This study measured total energy expenditure (TEE) in symptomatic outpatient women with bulimia nervosa and normal controls. The study aimed to test the conceptual model of bulimia nervosa as an illness characterized by a physiological state of starvation, despite normal weight.
Total fat and fat-free mass were measured using hydrodensitometry and total energy expenditure was assessed via the doubly-labeled water method, in nine normal weight outpatient females with DSM-III-R bulimia nervosa and ten healthy female controls.
Patients and controls were similar in age, body mass index, weight, lean body mass, and levels of exercise and general activity. Patients had an average baseline binge frequency of 14.7 episodes per week and purge frequency of 16.8 times per week, and had been ill for an average of 11.9 years. Group mean TEE did not differ between patients and controls (patients 2380 ± 482 kcal/day, controls 2368 ± 515 kcal day). Observed TEE in the bulimic subjects did not differ significantly from TEE predicted on the basis of data from the controls.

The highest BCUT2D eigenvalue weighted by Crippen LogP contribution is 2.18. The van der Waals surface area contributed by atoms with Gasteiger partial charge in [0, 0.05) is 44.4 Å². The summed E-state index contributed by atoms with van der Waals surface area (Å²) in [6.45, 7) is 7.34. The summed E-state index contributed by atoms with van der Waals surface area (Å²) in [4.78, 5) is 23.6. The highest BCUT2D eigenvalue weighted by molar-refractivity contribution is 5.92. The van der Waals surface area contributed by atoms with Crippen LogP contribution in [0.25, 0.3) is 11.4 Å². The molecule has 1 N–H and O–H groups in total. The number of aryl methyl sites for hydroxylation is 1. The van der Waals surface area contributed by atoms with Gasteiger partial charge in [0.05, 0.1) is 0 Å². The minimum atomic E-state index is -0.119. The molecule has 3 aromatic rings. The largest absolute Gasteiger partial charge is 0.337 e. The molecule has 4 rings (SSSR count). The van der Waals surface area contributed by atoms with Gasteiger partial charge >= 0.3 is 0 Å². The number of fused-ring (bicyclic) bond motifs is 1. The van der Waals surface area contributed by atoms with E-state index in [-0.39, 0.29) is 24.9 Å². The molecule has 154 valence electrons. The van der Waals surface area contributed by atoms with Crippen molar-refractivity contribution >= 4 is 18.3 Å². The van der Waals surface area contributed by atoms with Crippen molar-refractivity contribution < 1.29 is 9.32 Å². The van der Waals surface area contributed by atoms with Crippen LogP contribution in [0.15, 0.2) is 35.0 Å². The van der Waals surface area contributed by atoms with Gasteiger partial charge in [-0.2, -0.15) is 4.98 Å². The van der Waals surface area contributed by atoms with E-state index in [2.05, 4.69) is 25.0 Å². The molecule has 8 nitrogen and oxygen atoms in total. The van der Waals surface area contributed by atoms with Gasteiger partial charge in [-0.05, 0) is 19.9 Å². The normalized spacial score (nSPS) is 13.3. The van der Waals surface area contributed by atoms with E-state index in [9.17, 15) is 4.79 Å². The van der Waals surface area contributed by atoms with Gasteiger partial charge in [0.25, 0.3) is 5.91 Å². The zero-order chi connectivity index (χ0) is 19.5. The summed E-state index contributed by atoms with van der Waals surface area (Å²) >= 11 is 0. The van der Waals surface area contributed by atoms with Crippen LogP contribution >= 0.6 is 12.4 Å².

This finding of normal TEE in symptomatic outpatients with bulimia nervosa is consistent with a previous study that found no difference in TEE in a sample of symptomatic inpatients with bulimia nervosa. These data suggest that the energy conserving metabolic adaptations characteristic of semi-starvation do not occur in patients with bulimia nervosa. © 2001 by John Wiley & Sons, Inc. Int J Eat Disord 29: 470–476, 2001.